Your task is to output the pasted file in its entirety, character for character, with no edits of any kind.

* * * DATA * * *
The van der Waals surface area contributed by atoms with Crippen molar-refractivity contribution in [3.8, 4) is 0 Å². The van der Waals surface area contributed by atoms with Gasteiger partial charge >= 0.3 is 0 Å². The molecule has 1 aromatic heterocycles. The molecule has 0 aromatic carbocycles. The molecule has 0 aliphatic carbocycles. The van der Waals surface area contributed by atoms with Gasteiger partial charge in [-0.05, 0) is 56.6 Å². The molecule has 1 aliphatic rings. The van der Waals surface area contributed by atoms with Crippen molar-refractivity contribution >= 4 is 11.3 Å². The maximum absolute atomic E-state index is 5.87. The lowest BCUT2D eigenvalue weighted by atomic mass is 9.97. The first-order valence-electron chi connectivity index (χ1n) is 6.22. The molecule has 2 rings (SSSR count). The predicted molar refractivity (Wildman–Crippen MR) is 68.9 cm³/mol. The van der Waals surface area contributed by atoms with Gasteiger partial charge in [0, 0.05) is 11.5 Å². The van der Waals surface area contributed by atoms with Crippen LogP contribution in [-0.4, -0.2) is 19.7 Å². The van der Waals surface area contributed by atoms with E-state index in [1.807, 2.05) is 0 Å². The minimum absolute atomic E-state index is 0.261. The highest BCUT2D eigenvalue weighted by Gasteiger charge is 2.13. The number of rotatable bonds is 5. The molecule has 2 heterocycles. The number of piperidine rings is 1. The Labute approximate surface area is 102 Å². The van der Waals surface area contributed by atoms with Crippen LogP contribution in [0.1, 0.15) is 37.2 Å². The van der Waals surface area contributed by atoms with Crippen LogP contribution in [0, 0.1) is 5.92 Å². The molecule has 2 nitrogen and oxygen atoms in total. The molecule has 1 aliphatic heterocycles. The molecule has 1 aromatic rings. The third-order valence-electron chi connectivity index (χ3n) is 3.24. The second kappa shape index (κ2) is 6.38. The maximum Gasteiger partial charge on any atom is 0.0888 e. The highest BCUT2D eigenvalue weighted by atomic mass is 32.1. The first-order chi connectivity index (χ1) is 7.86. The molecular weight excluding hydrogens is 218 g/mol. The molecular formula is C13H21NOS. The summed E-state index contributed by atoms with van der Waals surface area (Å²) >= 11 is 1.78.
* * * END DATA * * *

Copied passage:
The van der Waals surface area contributed by atoms with Crippen molar-refractivity contribution in [3.8, 4) is 0 Å². The van der Waals surface area contributed by atoms with Gasteiger partial charge >= 0.3 is 0 Å². The molecule has 1 aromatic heterocycles. The molecule has 0 aromatic carbocycles. The molecule has 0 aliphatic carbocycles. The van der Waals surface area contributed by atoms with Gasteiger partial charge in [-0.05, 0) is 56.6 Å². The molecule has 1 aliphatic rings. The van der Waals surface area contributed by atoms with Crippen molar-refractivity contribution >= 4 is 11.3 Å². The maximum absolute atomic E-state index is 5.87. The lowest BCUT2D eigenvalue weighted by atomic mass is 9.97. The first-order valence-electron chi connectivity index (χ1n) is 6.22. The molecule has 2 rings (SSSR count). The predicted molar refractivity (Wildman–Crippen MR) is 68.9 cm³/mol. The van der Waals surface area contributed by atoms with Gasteiger partial charge in [0, 0.05) is 11.5 Å². The van der Waals surface area contributed by atoms with Crippen LogP contribution in [-0.4, -0.2) is 19.7 Å². The van der Waals surface area contributed by atoms with E-state index in [1.807, 2.05) is 0 Å². The minimum absolute atomic E-state index is 0.261. The highest BCUT2D eigenvalue weighted by Gasteiger charge is 2.13. The number of rotatable bonds is 5. The molecule has 2 heterocycles. The number of piperidine rings is 1. The Labute approximate surface area is 102 Å². The van der Waals surface area contributed by atoms with Crippen LogP contribution in [0.1, 0.15) is 37.2 Å². The van der Waals surface area contributed by atoms with Crippen LogP contribution in [0, 0.1) is 5.92 Å². The molecule has 2 nitrogen and oxygen atoms in total. The molecule has 1 aliphatic heterocycles. The molecule has 1 aromatic rings. The third-order valence-electron chi connectivity index (χ3n) is 3.24. The second kappa shape index (κ2) is 6.38. The maximum Gasteiger partial charge on any atom is 0.0888 e. The highest BCUT2D eigenvalue weighted by atomic mass is 32.1. The first-order chi connectivity index (χ1) is 7.86. The molecular weight excluding hydrogens is 218 g/mol. The molecular formula is C13H21NOS. The summed E-state index contributed by atoms with van der Waals surface area (Å²) >= 11 is 1.78.